His situation is very reminiscent of what happened to world-class CEO and businesswoman Carly Fiorina in 2005. During the time in which the technology powerhouse Hewlett-Packard felt that they needed to change their image and revitalize their brand, they sought to circumvent the normal painstaking process of self-analysis, restructuring and rebuilding by bringing in a management superstar - Fiorina. Her academics were impeccable, framed at Stanford University, University of Maryland and Massachusetts Institute of Technology. But all of this was inconsequential because the board of directors had made an improper assessment of where the business was. Their vision was murky. Their mandate was muddled. Therefore the corporate message was unclear. Thus in a few short years, they fired the woman who once graced the covers of major national periodicals in their name. read more
All Stories in A Capital View
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A few weeks ago, Colbert King of The Washington Post wrote an incendiary op-ed about the Tea Party movement. Titled "In the Faces of Tea Party Shouters, Images of Hate and History," the piece was incredibly skewed. The article’s condescending tone called the protesters “racists.”
King equated the people that rallied in D.C. (just before the health care vote) with the folks who wanted to block the first black student from entering the University of Alabama in 1956. Further, he suggested that those who blocked nine black kids from entering a Little Rock, Ark., high school in 1959 resembled Tea Party members. Most shockingly, he compared the faces he witnessed nearly 20 years ago at a David Duke rally in Metairie, L.A. with the party faithful. He went on to describe the folks at the Duke rally as “sullen with resentment, wallowing in victim-hood, then exploding with yells of excitement as the ex-Klansman and Republican gubernatorial candidate spewed vitriolic white-power rhetoric.” read more
The D.C. OSP was created in 2004 under the Bush administration. These $7,500 scholarships made it possible for students to attend a private school. The students that used these scholarships felt a greater degree of safety as well as made major academic strides. A federally mandated evaluation of the program also showed these private school students received the equivalent of 3.7 months of additional learning than others. This has been done while actually reducing the District's costs as these students only received half of the city's $15,000-per-pupil assessment. read more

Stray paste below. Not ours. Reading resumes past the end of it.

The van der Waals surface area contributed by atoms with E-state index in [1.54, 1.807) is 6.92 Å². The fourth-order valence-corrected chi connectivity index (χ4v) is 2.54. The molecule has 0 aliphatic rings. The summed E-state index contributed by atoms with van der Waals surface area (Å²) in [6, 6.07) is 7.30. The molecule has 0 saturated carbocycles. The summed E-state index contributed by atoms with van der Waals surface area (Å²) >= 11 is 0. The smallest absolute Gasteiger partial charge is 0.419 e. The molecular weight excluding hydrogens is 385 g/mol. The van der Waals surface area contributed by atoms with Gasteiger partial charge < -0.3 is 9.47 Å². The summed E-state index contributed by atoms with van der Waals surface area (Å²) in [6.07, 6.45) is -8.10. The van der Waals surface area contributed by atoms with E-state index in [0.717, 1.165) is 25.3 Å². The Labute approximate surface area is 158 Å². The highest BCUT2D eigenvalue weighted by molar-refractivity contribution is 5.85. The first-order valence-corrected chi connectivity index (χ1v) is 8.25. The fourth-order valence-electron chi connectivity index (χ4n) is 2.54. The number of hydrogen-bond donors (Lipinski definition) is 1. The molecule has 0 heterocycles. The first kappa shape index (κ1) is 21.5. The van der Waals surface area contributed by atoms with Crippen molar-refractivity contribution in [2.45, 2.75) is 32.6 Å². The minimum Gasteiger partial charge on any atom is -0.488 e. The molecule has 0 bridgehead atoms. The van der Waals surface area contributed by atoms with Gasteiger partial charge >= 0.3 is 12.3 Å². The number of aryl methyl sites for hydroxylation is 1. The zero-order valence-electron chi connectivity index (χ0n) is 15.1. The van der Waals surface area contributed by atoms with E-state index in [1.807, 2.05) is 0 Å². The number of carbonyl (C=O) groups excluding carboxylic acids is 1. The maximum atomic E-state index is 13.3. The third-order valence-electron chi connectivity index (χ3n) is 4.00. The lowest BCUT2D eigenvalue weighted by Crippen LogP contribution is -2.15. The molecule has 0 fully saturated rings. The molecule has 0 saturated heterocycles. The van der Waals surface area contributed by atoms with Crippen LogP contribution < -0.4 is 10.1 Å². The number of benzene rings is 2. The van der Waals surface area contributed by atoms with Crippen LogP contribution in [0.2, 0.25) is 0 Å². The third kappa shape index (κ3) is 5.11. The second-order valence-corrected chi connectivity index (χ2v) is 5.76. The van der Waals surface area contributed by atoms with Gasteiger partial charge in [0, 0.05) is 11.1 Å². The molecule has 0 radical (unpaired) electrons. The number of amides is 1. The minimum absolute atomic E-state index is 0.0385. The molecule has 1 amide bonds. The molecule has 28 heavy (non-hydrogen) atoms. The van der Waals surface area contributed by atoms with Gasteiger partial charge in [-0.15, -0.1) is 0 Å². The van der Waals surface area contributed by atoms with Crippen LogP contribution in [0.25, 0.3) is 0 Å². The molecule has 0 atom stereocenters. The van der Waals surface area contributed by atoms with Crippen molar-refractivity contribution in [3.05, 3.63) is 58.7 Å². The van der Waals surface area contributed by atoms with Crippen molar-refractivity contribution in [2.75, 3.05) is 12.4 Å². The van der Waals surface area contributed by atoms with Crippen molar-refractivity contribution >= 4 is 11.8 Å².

Last month Catherine Davis and her Atlanta-based Georgia Right to Life (GRTL) organization launched a groundbreaking effort to stop the egregious number of black abortions in their state. The organization decided to use billboards to present its case for life - that's right - billboards.
The 80-billboard campaign permeates the skyscape of Atlanta. Because of its scale, the campaign is nothing less than cutting-edge innovation. The billboards read, "Black children are an endangered species." The words encircle the face of an adorable black child. In addition to the message, the only Web address listed is toomanyaborted.com. read more
Last week Sarah Palin appeared on Bill O’Reilley’s cable news talk show discussing a crude joke levied at her on the animated television show — The Family Guy. For those who may not have seen either the show itself or the O’Reilly interview, here’s what happened.
In the animated show two Sundays ago, a teenaged character named Chris is romancing Ellen, his classmate. She has Down syndrome. As Chris delves into Ellen’s background, she makes this statement, “My dad’s an accountant and my mom is the former governor of Alaska.” The fact that the actress who does the voice for Ellen, Andrea Fay Friedman, has Down syndrome in real life complicates this story. In fact, Freidman attempted to make Palin the bad guy by saying that the former governor has no sense of humor. read more